Today we learned that two police officers would be prosecuted for misconduct in public office following the death from positional asphyxia of Colin Holt just over two years ago. This detention caused various commentators on Twitter to talk about the inherent difficulties, sometimes hidden, of using s136 of the Mental Health Act. Colin Holt had not been detained under s136 – he had (presumably) been re-detained after becoming AWOL from hospital under the MHA.
But here is the problem and it’s at the centre of issue I have with some mindsets regarding the detention of people with mental health problems:
The medical risks from the original mental health or medical condition are not inherently related to the legal framework under which someone was detained.
There are many service users who have tragically died following contact with the police who were detained under law other than mental health law – Colin Holt was not one of them because he was detained in a private dwelling for being AWOL, but Sean Rigg was detained for a public order offence and we are still not clear what Michael Powell was detained for. Kingsley Burrell-Brown and several others were detained under the Mental Health Act.
In Colin Holt’s case the media are currently reporting that the police attended his home address after he was reported AWOL under the Mental Health Act. Health professionals alerted the police to his whereabouts, apparently. I must therefore assume that he was being re-detained under s18 MHA when the restraint incident commence – this the authority for AMHPs, police officers or anyone authorised by the managers of the hospital from which the patient is AWOL, to redetain them and return them there. I could be wrong about this – there are other possibilities, but this blog is about assessment of risks regardless of what laws are being applied.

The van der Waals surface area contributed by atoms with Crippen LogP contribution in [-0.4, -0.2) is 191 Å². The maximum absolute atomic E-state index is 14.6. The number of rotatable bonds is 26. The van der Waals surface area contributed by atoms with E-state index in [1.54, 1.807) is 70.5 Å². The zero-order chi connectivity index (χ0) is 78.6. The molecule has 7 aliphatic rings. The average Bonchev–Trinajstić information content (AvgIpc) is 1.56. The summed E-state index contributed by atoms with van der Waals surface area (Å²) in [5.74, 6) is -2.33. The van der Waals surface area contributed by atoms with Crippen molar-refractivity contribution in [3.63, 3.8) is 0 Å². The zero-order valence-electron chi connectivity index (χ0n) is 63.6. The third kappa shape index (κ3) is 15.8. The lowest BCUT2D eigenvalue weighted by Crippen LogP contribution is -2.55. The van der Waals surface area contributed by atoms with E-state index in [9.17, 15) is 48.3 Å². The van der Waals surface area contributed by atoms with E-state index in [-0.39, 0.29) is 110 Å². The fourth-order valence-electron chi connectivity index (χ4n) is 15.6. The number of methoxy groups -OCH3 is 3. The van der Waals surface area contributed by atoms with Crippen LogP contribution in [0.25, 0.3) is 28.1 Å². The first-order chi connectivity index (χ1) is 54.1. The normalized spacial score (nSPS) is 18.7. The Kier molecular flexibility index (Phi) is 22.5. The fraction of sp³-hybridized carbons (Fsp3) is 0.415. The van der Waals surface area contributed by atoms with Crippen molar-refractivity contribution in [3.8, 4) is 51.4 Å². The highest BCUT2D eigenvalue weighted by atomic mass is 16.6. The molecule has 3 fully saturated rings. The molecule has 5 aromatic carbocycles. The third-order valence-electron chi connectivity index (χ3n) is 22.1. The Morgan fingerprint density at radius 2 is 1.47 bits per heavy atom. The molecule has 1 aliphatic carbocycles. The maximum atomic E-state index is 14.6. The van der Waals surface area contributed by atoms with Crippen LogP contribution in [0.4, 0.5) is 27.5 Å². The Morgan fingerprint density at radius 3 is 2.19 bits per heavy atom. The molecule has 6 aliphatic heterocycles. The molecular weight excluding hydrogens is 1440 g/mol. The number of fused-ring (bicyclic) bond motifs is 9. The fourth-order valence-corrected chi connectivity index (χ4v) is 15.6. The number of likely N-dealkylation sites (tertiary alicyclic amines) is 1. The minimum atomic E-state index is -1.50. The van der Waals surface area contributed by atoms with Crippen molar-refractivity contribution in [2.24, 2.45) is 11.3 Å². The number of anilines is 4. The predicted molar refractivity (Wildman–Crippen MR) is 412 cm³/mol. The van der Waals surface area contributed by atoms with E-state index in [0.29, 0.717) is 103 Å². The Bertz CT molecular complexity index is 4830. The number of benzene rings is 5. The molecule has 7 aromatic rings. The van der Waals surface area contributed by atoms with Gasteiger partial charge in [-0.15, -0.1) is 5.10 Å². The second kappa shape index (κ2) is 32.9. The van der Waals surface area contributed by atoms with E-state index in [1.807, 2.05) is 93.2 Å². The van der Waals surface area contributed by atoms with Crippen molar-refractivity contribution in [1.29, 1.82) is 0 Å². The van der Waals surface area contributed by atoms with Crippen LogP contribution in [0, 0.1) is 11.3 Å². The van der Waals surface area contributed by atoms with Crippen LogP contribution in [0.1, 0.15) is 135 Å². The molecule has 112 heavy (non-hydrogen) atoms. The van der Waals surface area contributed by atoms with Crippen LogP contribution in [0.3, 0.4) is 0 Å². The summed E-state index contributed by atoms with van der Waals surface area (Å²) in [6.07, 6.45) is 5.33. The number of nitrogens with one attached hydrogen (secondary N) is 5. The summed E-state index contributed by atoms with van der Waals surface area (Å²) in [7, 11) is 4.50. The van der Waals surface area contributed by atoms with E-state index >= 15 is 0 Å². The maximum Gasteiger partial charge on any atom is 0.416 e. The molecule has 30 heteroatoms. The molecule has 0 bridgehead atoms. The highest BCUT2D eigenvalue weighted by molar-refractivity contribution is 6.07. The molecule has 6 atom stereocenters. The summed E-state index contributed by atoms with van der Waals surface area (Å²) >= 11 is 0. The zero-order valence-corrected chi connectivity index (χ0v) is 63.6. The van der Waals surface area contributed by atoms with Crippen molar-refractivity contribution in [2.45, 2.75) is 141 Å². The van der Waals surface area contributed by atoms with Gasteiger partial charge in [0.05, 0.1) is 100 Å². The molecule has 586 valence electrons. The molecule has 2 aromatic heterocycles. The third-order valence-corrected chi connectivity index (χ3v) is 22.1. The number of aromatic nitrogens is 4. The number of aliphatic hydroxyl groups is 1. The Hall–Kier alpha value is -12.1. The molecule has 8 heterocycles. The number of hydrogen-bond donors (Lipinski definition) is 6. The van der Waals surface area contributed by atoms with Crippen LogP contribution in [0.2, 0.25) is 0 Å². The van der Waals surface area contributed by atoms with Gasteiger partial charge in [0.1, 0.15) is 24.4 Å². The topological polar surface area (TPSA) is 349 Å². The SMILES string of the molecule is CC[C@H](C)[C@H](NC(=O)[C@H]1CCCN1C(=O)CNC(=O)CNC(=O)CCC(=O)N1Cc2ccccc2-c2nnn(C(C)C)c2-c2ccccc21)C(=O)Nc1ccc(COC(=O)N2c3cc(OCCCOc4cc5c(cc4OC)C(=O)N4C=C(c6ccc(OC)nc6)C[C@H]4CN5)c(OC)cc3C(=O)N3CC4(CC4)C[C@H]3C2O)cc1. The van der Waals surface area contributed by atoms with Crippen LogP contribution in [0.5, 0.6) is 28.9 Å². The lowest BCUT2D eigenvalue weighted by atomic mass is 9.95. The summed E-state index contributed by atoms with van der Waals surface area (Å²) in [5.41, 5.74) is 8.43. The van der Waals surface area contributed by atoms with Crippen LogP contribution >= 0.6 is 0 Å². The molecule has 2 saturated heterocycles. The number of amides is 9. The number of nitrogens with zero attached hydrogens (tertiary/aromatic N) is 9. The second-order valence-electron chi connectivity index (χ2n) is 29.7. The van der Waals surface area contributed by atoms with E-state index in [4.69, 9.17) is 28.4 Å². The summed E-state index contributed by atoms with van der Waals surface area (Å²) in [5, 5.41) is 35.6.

What am I trying to say? – simply that it does not matter one iota WHAT legal framework someone is under when it comes to discharging a duty of care. I worry that the process that we hope cops will follow after using s136 is so prescriptive that people fail to think. I suggest we can certainly see this in some of the cases I have mentioned and I’m afraid to suggest that mental health professionals speculating about rigid process around 136 reinforces this without justification.
Nothing in UK law, ultimately, obliges British police officers do anything other than what they genuinely believe to be necessary to keep people safe and protect their Human Rights. In fact European law obliges them to do exactly this.